The simple message of this light, laidback film: Cling to hope while cycling through life.
The plot: It’s simple and uncluttered. Two orphaned siblings, Ramu (KP Nishan Nanaiah) and Deva (Dwij Yadav), are as close as peas in a pod. Ramu, the elder and hence the responsible sibling, balances work and academics simultaneously, making ends meet with difficulty, yet managing the essentials, getting his kid brother educated along the way. Until one day, lady luck shines on them and they find a battered old cycle. Deva’s dream has come true. He has always longed to own a cycle and now he has one. But his happiness is shortlived as their cycle is suddenly stolen. The search for the culprit leads them to Ali (Sunny Hinduja) who denies having robbed the cycle. A clash follows and to resolve this, their college coach (Tom Alter), suggests a football match to decide the owner. When the result is a tie, the two decide to share the cycle until Ali's past catches up with him and the cycle is destroyed in a fight. The story tracks the edgy equation between Ramu and Ali and their spirit as they sweat it out for their cycle and more.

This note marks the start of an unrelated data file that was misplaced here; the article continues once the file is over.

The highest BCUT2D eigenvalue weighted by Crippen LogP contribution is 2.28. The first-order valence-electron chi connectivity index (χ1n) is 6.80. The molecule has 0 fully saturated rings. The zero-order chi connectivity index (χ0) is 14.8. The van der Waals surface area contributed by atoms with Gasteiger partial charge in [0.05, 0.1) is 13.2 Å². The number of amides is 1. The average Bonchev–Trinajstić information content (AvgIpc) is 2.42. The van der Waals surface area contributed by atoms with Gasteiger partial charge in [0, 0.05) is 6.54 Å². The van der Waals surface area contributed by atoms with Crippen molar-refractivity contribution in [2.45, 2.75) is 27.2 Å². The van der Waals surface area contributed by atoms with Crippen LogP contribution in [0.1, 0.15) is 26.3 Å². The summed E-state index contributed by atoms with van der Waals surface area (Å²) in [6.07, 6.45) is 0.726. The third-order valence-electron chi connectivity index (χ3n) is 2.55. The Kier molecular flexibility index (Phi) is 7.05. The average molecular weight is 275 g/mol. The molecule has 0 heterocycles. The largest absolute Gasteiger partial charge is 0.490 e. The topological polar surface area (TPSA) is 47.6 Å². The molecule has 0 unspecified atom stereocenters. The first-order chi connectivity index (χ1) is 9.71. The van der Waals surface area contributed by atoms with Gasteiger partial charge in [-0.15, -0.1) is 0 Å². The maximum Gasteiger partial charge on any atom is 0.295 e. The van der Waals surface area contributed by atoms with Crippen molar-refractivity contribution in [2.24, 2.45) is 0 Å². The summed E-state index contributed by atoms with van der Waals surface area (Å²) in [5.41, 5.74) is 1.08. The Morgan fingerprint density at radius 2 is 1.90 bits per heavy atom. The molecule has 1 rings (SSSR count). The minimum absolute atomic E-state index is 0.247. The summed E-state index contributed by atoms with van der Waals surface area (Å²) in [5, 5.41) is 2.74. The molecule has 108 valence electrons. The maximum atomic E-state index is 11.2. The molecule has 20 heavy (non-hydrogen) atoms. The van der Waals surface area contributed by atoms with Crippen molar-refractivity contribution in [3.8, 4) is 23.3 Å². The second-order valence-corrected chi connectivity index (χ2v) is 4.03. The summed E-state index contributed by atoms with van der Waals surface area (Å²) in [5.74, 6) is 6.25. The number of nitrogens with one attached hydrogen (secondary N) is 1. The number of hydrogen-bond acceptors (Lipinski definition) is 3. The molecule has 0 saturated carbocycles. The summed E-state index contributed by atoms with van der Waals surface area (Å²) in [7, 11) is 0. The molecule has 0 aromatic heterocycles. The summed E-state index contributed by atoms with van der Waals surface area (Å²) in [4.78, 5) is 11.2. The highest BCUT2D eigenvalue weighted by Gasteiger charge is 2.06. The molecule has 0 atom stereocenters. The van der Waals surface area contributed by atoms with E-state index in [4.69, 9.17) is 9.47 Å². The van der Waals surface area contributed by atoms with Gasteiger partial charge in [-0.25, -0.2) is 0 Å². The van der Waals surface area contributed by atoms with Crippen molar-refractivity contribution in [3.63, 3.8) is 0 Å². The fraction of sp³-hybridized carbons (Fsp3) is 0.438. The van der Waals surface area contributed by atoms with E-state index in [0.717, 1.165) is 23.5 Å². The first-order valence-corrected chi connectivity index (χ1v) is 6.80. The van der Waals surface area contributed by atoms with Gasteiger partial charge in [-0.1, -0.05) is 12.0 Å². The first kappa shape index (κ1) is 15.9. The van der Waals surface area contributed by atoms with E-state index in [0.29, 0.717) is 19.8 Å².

The good: The sheer simplicity and subtlety, in sync with the message of the film, guided by a soft background score, invites you to pedal along smoothly. At 1 hr 20 mins, the film is just the right length, striking a balance between romance and aspirations.
The bad: Despite its simplicity, Cycle Kick forgets to ignite a spark. It offers nothing novel, nothing exciting that will make viewers sit up and applaud. The film sometimes appears to be a conglomerate of other films, like the setup of Ali’s household reminds you of Iqbal and you cannot help but think of Lagaan during the climax. Clichés crop up, like for instance raindrops falling as a mark of happy times, or when it’s love-at-first-sight for Ramu.
Overall: Cycle Kick is an uncomplicated, inspiring DVD watch. Do not expect too much and you will have a pleasant, warm feeling as the final credits roll.
– Nikita Periwal